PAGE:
Or – how to be the Lion King, the Top Gun, or the rightful ruler of Denmark.
The animated classic, The Lion King, the Reagan-era air force blockbuster, Top Gun, and the essential Shakespearean tragedy, Hamlet, are all about the same thing: how do you make atonement for the absence of your father?
It’s a strange theme. Yet it is an idea so ubiquitous – from the Bible, to the Odyssey and the Aeneid, to the TV show Lost – that clearly it carries some residual vitality which requires our attention.
Why do so many of our most popular works of art have to do with losing one’s father and attempting thereafter to come to terms with his spirit?
Whenever something keeps coming up in story and myth, my literary instincts tell me that the idea is probably too primal or too close to our own experience to be expressed in any other way. So perhaps the best way of understanding this strange notion of wrestling with your father’s ghost is to look at the stories themselves. Continue reading
We all live on the road between two cities – the city of God and the city of Man – between reality and a hopeful vision.
There’s a reason the Dark Knight trilogy is the only set of superhero films worth watching – they are more than comics on film – they contain and allude to a real literary mythology.
The best of them from a pure storytelling point of view, is the final film, ‘The Dark Knight Rises’. What happens during times of revolution? How can true peace be achieved?
The answer is – by means of a hero.
And to tell the story, to recount a Gotham completely destroyed, the screenwriter Jonathan Nolan turned to the fourth book I think we need to read to understand the modern world, Charles Dickens’ ‘A Tale of Two Cities’: Continue reading
‘Black Panther’ and the strange reason why young people are literally burning western civilization down.
Have you heard of the film ‘Black Panther’?
It recently became the most successful movie ever in the US domestic market. Apparently it’s not bad – probably much better than other serious money-spinners like ‘Avatar’ and any Star Wars film.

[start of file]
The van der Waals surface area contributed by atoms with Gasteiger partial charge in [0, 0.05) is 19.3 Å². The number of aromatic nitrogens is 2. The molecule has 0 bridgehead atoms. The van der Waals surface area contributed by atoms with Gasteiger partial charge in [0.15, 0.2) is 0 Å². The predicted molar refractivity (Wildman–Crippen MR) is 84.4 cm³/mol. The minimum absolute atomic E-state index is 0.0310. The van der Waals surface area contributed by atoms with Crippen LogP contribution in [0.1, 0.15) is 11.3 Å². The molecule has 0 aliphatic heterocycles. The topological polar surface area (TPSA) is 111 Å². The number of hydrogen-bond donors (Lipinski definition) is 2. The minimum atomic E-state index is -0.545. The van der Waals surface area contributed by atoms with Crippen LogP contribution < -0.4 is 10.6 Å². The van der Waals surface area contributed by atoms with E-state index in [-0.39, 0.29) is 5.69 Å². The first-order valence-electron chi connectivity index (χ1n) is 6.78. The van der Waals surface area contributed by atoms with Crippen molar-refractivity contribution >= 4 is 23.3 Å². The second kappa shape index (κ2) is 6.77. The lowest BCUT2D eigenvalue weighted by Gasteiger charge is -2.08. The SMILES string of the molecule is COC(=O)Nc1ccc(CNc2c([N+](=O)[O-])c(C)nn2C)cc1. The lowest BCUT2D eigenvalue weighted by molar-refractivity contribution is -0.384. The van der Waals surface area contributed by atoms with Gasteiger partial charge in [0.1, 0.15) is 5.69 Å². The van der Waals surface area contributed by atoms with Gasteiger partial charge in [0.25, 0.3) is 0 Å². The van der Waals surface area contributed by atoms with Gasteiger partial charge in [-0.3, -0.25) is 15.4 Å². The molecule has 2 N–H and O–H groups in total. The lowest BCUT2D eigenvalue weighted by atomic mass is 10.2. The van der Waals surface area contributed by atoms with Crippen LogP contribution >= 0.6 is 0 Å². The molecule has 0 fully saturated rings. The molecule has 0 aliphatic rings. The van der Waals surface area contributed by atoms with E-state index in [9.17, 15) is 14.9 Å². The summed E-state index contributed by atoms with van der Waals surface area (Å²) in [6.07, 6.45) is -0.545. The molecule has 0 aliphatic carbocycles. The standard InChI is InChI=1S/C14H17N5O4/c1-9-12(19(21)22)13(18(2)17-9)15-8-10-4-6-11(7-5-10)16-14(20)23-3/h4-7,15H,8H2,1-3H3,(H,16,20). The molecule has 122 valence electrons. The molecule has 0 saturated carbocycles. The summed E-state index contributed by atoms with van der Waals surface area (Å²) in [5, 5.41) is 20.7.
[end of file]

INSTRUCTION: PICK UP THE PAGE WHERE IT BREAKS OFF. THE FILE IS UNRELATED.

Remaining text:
I haven’t seen it. I haven’t watched a single Marvel superhero film. Not my thing. But what has fascinated me, is the political outpouring of love for the film. The fact that the film celebrates a black hero (with a militant, more real-life Black Panther-esque villain to oppose him) has made it what young people call ‘woke’ – which is just a trendy way of saying ‘politically correct’. Finally, black kids can have a real hero on the silver screen.
But what struck me in the midst of all the hype is the fact that by no stretch of the imagination is this the first major film with a black lead. And it is thus a real mystery why everybody is pretending that it is. Continue reading
Recently, I was told that as a white, straight, English-speaking, able-bodied, Christian man (it gets worse – I am Catholic to boot), my type has had its day, and now it is time to cede power to the ‘Other’. To our PC society, this may sound like a good plan, but in truth, it is a pre-cursor to social disaster.
The notion of white privilege is predicated on the idea that society is ultimately entirely about power, and class or demographic conflict, in which there can be only winners and losers. And that’s no way to build a society.
So let me be as clear as I can be – this type of identity politics will destroy our civilization. We need to cut it out before it’s too late. Continue reading
In the first part of the twentieth century, two very different men wrote parallel, yet divergent, predictions concerning the future of the western world.